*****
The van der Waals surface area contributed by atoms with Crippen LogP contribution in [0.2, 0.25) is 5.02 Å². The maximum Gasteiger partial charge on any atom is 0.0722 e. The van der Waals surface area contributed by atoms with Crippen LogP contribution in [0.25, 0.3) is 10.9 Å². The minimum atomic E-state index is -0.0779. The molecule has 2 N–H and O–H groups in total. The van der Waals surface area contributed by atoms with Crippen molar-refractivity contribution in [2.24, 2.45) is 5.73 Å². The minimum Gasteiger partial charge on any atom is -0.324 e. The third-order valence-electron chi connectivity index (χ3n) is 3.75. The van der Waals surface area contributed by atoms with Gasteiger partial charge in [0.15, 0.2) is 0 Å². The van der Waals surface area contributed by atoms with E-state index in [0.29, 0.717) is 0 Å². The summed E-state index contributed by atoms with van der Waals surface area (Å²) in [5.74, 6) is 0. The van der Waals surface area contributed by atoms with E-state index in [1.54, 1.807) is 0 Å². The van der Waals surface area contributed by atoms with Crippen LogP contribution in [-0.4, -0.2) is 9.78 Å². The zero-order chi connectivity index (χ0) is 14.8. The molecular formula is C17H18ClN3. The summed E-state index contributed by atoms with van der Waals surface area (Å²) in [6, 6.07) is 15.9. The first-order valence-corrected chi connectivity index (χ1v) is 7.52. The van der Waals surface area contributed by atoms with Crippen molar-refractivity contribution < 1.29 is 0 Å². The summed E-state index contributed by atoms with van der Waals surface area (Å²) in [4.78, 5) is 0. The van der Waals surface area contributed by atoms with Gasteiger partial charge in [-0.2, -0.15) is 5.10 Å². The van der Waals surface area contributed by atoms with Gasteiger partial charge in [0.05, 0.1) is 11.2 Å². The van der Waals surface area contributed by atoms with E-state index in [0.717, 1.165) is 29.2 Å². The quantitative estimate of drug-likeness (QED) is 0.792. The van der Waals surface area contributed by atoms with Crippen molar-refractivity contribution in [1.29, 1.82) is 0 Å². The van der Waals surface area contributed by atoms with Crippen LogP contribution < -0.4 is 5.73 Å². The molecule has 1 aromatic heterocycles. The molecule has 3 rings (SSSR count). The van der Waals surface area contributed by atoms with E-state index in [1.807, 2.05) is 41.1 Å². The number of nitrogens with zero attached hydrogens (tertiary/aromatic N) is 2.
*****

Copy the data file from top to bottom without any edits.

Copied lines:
The van der Waals surface area contributed by atoms with Crippen LogP contribution in [0.2, 0.25) is 5.02 Å². The maximum Gasteiger partial charge on any atom is 0.0722 e. The van der Waals surface area contributed by atoms with Crippen LogP contribution in [0.25, 0.3) is 10.9 Å². The minimum atomic E-state index is -0.0779. The molecule has 2 N–H and O–H groups in total. The van der Waals surface area contributed by atoms with Crippen molar-refractivity contribution in [2.24, 2.45) is 5.73 Å². The minimum Gasteiger partial charge on any atom is -0.324 e. The third-order valence-electron chi connectivity index (χ3n) is 3.75. The van der Waals surface area contributed by atoms with Gasteiger partial charge in [0.15, 0.2) is 0 Å². The van der Waals surface area contributed by atoms with E-state index in [0.29, 0.717) is 0 Å². The summed E-state index contributed by atoms with van der Waals surface area (Å²) in [5.74, 6) is 0. The van der Waals surface area contributed by atoms with E-state index in [1.54, 1.807) is 0 Å². The van der Waals surface area contributed by atoms with Crippen LogP contribution in [-0.4, -0.2) is 9.78 Å². The zero-order chi connectivity index (χ0) is 14.8. The molecular formula is C17H18ClN3. The summed E-state index contributed by atoms with van der Waals surface area (Å²) in [6, 6.07) is 15.9. The first-order valence-corrected chi connectivity index (χ1v) is 7.52. The van der Waals surface area contributed by atoms with Crippen molar-refractivity contribution < 1.29 is 0 Å². The summed E-state index contributed by atoms with van der Waals surface area (Å²) in [4.78, 5) is 0. The van der Waals surface area contributed by atoms with Gasteiger partial charge in [-0.2, -0.15) is 5.10 Å². The van der Waals surface area contributed by atoms with Gasteiger partial charge in [0.05, 0.1) is 11.2 Å². The van der Waals surface area contributed by atoms with E-state index in [0.717, 1.165) is 29.2 Å². The quantitative estimate of drug-likeness (QED) is 0.792. The van der Waals surface area contributed by atoms with Crippen molar-refractivity contribution in [1.29, 1.82) is 0 Å². The van der Waals surface area contributed by atoms with Crippen LogP contribution < -0.4 is 5.73 Å². The molecule has 1 aromatic heterocycles. The molecule has 3 rings (SSSR count). The van der Waals surface area contributed by atoms with E-state index in [1.807, 2.05) is 41.1 Å². The number of nitrogens with zero attached hydrogens (tertiary/aromatic N) is 2.